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Ethics Case Study

Essay by   •  April 13, 2016  •  Case Study  •  1,366 Words (6 Pages)  •  739 Views

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STUDENT NAME: RENEE KEMPS
STUDENT NUMBER: N9446478
TUTORS NAME: DR GAVIN NICHOLSON
WORD COUNT: 1249

[pic 1]

Part (A)

UTILITARIANISM

To aid Ted’s teleological decision, the ethical theory of utilitarianism will be implemented (Low, 2014). Six major stakeholders will be analyzed, based on the total pleasure each receive. Jeremy Bentham suggests pleasure is determined by intensity, duration, certainty, propinquity, fecundity, purity and extent. Table one systematically presents how benefits outweigh consequences or contrariwise, of selected stakeholders. Intensity and duration (Bentham’s characteristics) are relevant, as although Ted has an opportunity to fix the problem when not taking the $500, Ted would continue to have this opportunity whilst trading. There is limited certainty in many benefits when not taking the $500, such as: Ted may not fix the problem, staff may not stay if trade continues, consumers health may not be effected and competition may not be reduced due to current market reputation. There is certainty (when taking the $500) that Ted will continue to trade with suppliers and if things remain constant, make revenue. If Ted takes the $500, services will be available, providing fecundity. However, job security and health may provide greater fecundity, as there is strong propinquity compared to assuming the business will function for a long period of time. There is limited purity for stakeholders. For example, although the suppliers have a benefit of continued business, they may not be aware of a transportation issue that is causing the infestation of rats. The decision that results in most purity is when Ted takes the $500. Utilitarianism therefore suggests it would be ethical for Ted to take the $500, as more stakeholders prove to benefit (3:2).

Stakeholder

Consequences (taking $500)

Consequences (not taking $500)

Benefits (taking $500)

Benefits (not taking $500)

Outcome

Suppliers

  • Unawareness  
  • Less business
  • Continued business

Take $500

Staff

 

  • Job loss
  • Job security

Take $500

Customers

  • Health risks
  • No service
  • Service
  • Health security

Neither

Communities (competitors)

  • Unfair competition
  • Second-guess market

 

  • Less competition

Do not take $500

Health inspector

  • Job loss

 

  • Paid for no labor
  • Job security

Do not take $500

Ted

  • Consumer trust
  • Reputation
  • Revenue
  • Staff security
  • Reputation security
  • Fix problem

Take $500

[pic 2]

KANTIAN ETHICS

Maxims will be used when approaching Ted’s scenario through Kantian Ethics. The maxim used will be… “I am to lie to stakeholders when my business is at risk, in order to minimize all threats towards the business itself”. The maxim established is extremely expedient towards Ted; therefore the maxim fails formulation one of Kantian ethics, as it cannot be universal or necessary. It would undermine the function of food inspectors and diminish the need for the Food Safety Act. On the contrary the maxim, “I am to tell the truth to stakeholders when my business is at risk in order to minimize all threats towards stakeholders“ can be universal because it meets expectations of current laws with no contradictions. If Ted were to take the $500, his decision would not conform to the categorical imperative. Kantian’s formulation two supports this by stating that we can never use another person as a means to our own ends. Therefore, lying to stakeholders would not conform to formulation two. It is concluded that under Kantian ethics, Ted should not take the $500.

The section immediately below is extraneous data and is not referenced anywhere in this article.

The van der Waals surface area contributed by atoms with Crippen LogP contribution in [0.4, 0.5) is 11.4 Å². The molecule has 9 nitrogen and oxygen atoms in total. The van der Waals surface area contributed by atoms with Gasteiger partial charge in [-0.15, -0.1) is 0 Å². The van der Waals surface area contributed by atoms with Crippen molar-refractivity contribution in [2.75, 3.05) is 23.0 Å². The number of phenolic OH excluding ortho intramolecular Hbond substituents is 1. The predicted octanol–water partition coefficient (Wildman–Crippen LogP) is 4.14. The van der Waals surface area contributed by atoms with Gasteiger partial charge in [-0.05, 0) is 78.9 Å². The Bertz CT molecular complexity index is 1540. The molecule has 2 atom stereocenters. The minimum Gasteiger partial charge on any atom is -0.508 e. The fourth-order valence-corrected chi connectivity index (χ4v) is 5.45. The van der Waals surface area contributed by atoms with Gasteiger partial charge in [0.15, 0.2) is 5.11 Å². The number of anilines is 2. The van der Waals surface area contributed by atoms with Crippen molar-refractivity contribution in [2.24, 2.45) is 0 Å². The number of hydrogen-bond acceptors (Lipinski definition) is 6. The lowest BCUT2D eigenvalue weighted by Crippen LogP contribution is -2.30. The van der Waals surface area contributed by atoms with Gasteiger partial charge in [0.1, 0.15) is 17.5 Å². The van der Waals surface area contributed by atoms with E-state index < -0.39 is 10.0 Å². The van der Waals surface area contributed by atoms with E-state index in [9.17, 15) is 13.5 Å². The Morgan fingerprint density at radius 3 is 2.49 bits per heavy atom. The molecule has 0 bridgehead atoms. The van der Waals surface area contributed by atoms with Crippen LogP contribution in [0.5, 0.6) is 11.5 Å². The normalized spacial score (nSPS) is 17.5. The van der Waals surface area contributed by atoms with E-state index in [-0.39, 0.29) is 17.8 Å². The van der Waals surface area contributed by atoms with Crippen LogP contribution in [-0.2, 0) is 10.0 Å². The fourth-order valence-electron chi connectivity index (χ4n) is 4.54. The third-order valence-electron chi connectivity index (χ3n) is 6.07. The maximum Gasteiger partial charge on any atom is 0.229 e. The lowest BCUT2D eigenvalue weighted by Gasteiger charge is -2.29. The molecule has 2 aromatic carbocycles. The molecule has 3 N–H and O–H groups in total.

VIRTUE ETHICS

Under Aristotle’s moral virtues, Ted meets the context of money. According to Fisher and Lovell (2003), Aristotle view’s Ted’s choice of spendthrift (vise excess), an action of rashness, and choice of miserliness (vice of deficiency), an action of cowardice. Ted has a choice, to spend $500 and ensure the business is not threatened, or to not spend $500 and cause possible threats to the business. Therefore, Ted can choose for his action to conflict cowardice or rashness. As the right action is determined by virtue, the action Ted should undertake is that of not taking the $500. A cowardice action would result in Ted not being a virtuous agent. An action of rashness enables Ted to be seen as truthful and rational in matters good and bad for man.

RECOMMENDATION

Utalitarism may seem impartial, and virtue ethics seems to provide invalid evidence of systematic analysis. Ted should agree with the approach of Kantian ethics, as he is only one stakeholder in a situation of many. Kantian ethics will end in the best results ethically as consumers will view him in an honest light, resulting in a positive relationship with all stakeholders who will respect him for moral decision-making.  

Part (B)

INTRODUCTION

Amanda suffered through a decision-making war of financial hardship, versus new trends. She was my friend, who was unable to afford trending essentials and stole from local suppliers. Being a new friend, she had trust in me not to tell her parents. Due to my maturity level at the time, I chose not to tell her parents.

REASONING

Kohlberg’s theory of moral reasoning explains in stages. I had only just met Amanda; therefore friendship was based upon pre-conventional morality, in stage one (Punishment-Obedience orientation). I was therefore more concerned that I would loose the friendship, concentrating on the notion, “If you have my back, I’ll have yours”. If the same dilemma were to occur, my implemented action would change. Due increased knowledge of legal consequences, my decision would surround conventional morality. Movement through stages occurs when cognitive dissonance occurs.

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